In DepthEvidence-Based Policy

Critics pan EPA plan for weighing toxic chemical risks

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Science  17 Aug 2018:
Vol. 361, Issue 6403, pp. 631-632
DOI: 10.1126/science.361.6403.631

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Academic scientists and advocacy groups are urging the U.S. Environmental Protection Agency (EPA) to withdraw and rewrite proposed guidelines for determining which scientific findings to use when evaluating the safety of toxic chemicals. The critics say that, if adopted, the guidance will allow regulators to exclude high-quality health and risk studies for "ridiculous" reasons, favor industry-backed research, and prevent EPA from considering academic studies that rest on innovative methods. EPA, however, says the guidelines are likely to evolve and that it is aiming for an "efficient systematic review process that generates high-quality, fit-for-purpose risk evaluations that rely on the best available science." The controversy has its roots in a 2016 overhaul of the nation's premier chemical safety law, the Toxic Substances Control Act, which orders EPA to develop new guidelines for the "systematic review" of the quality of the scientific evidence used in risk assessments. In response, this past May EPA released a 248-page draft that is drawing cautious support from industry groups and criticism from health and environmental groups.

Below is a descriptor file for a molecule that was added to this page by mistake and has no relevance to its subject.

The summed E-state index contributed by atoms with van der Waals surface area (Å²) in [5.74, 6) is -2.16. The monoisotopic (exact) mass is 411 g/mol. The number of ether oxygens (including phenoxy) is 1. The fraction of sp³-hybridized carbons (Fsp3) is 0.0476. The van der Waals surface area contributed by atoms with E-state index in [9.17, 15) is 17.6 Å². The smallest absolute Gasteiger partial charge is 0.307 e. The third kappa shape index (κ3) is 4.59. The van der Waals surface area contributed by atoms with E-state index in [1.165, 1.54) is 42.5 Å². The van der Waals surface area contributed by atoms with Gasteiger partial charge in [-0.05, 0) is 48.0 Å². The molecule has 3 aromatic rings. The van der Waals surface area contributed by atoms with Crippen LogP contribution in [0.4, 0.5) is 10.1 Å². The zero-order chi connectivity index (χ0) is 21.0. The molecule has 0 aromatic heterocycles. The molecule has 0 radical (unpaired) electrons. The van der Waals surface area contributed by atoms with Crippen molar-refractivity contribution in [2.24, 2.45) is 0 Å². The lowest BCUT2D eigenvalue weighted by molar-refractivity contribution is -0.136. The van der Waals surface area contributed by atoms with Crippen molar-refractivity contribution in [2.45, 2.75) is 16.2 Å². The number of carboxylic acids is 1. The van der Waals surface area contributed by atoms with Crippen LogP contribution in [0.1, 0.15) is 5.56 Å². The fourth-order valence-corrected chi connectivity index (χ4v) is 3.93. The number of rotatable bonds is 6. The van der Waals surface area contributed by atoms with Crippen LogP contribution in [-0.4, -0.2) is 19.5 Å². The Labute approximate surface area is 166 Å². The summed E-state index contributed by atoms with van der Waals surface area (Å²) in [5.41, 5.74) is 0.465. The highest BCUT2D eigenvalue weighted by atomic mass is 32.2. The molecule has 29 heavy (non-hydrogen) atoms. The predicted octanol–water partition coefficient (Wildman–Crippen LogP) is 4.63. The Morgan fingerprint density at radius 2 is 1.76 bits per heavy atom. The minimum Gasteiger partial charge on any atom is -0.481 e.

• * Vanessa Zainzinger is a journalist in the United Kingdom.